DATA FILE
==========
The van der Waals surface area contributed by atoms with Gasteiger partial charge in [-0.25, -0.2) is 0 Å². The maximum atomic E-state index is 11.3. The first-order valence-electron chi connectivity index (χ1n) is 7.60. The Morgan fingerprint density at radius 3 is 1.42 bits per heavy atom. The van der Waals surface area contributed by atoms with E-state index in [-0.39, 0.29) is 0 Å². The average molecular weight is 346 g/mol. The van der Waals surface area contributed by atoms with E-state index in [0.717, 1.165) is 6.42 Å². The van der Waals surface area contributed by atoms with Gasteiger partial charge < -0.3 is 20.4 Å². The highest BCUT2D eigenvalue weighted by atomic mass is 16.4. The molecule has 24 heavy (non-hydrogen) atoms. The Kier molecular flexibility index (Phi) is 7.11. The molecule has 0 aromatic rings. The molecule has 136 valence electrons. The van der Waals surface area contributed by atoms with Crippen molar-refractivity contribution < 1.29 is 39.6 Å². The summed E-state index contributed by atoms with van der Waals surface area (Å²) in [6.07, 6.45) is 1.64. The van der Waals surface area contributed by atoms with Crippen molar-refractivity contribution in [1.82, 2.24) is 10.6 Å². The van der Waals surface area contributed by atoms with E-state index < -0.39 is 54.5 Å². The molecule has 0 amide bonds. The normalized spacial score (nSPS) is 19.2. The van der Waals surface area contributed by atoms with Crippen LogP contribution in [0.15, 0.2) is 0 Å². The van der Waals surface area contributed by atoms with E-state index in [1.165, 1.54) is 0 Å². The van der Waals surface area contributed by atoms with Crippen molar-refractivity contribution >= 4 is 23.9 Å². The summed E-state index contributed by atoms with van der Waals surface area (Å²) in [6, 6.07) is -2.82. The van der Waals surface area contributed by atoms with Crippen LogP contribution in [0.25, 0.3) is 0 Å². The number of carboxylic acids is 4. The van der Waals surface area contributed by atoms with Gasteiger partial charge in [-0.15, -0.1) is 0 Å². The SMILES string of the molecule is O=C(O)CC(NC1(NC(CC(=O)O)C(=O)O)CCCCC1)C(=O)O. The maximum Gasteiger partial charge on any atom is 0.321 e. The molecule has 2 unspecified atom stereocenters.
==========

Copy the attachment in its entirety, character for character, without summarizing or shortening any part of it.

The van der Waals surface area contributed by atoms with Gasteiger partial charge in [-0.25, -0.2) is 0 Å². The maximum atomic E-state index is 11.3. The first-order valence-electron chi connectivity index (χ1n) is 7.60. The Morgan fingerprint density at radius 3 is 1.42 bits per heavy atom. The van der Waals surface area contributed by atoms with E-state index in [-0.39, 0.29) is 0 Å². The average molecular weight is 346 g/mol. The van der Waals surface area contributed by atoms with E-state index in [0.717, 1.165) is 6.42 Å². The van der Waals surface area contributed by atoms with Gasteiger partial charge < -0.3 is 20.4 Å². The highest BCUT2D eigenvalue weighted by atomic mass is 16.4. The molecule has 24 heavy (non-hydrogen) atoms. The Kier molecular flexibility index (Phi) is 7.11. The molecule has 0 aromatic rings. The molecule has 136 valence electrons. The van der Waals surface area contributed by atoms with Crippen molar-refractivity contribution < 1.29 is 39.6 Å². The summed E-state index contributed by atoms with van der Waals surface area (Å²) in [6.07, 6.45) is 1.64. The van der Waals surface area contributed by atoms with Crippen molar-refractivity contribution in [1.82, 2.24) is 10.6 Å². The van der Waals surface area contributed by atoms with E-state index < -0.39 is 54.5 Å². The molecule has 0 amide bonds. The normalized spacial score (nSPS) is 19.2. The van der Waals surface area contributed by atoms with Crippen LogP contribution in [0.15, 0.2) is 0 Å². The van der Waals surface area contributed by atoms with E-state index in [1.165, 1.54) is 0 Å². The van der Waals surface area contributed by atoms with Crippen molar-refractivity contribution >= 4 is 23.9 Å². The summed E-state index contributed by atoms with van der Waals surface area (Å²) in [6, 6.07) is -2.82. The van der Waals surface area contributed by atoms with Crippen LogP contribution in [0.25, 0.3) is 0 Å². The number of carboxylic acids is 4. The van der Waals surface area contributed by atoms with Gasteiger partial charge in [-0.15, -0.1) is 0 Å². The SMILES string of the molecule is O=C(O)CC(NC1(NC(CC(=O)O)C(=O)O)CCCCC1)C(=O)O. The maximum Gasteiger partial charge on any atom is 0.321 e. The molecule has 2 unspecified atom stereocenters.